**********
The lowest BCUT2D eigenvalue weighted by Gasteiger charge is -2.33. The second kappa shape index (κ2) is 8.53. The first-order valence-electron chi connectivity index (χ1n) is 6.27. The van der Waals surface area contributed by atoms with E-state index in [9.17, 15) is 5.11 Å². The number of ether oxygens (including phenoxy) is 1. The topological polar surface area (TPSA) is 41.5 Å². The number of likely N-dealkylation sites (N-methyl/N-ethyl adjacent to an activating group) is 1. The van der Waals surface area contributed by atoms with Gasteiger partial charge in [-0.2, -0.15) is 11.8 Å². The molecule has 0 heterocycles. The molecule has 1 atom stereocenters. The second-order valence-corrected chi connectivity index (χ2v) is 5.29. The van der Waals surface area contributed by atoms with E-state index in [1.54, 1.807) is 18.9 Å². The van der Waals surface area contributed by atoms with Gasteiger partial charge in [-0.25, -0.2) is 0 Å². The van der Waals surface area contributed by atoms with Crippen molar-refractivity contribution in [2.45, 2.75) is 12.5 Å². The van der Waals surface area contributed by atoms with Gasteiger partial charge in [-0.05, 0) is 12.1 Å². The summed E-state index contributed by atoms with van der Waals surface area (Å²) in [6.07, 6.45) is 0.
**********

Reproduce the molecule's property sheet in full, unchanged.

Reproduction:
The lowest BCUT2D eigenvalue weighted by Gasteiger charge is -2.33. The second kappa shape index (κ2) is 8.53. The first-order valence-electron chi connectivity index (χ1n) is 6.27. The van der Waals surface area contributed by atoms with E-state index in [9.17, 15) is 5.11 Å². The number of ether oxygens (including phenoxy) is 1. The topological polar surface area (TPSA) is 41.5 Å². The number of likely N-dealkylation sites (N-methyl/N-ethyl adjacent to an activating group) is 1. The van der Waals surface area contributed by atoms with Gasteiger partial charge in [-0.2, -0.15) is 11.8 Å². The molecule has 0 heterocycles. The molecule has 1 atom stereocenters. The second-order valence-corrected chi connectivity index (χ2v) is 5.29. The van der Waals surface area contributed by atoms with E-state index in [1.54, 1.807) is 18.9 Å². The van der Waals surface area contributed by atoms with Gasteiger partial charge in [-0.25, -0.2) is 0 Å². The van der Waals surface area contributed by atoms with Crippen molar-refractivity contribution in [2.45, 2.75) is 12.5 Å². The van der Waals surface area contributed by atoms with Gasteiger partial charge in [-0.05, 0) is 12.1 Å². The summed E-state index contributed by atoms with van der Waals surface area (Å²) in [6.07, 6.45) is 0.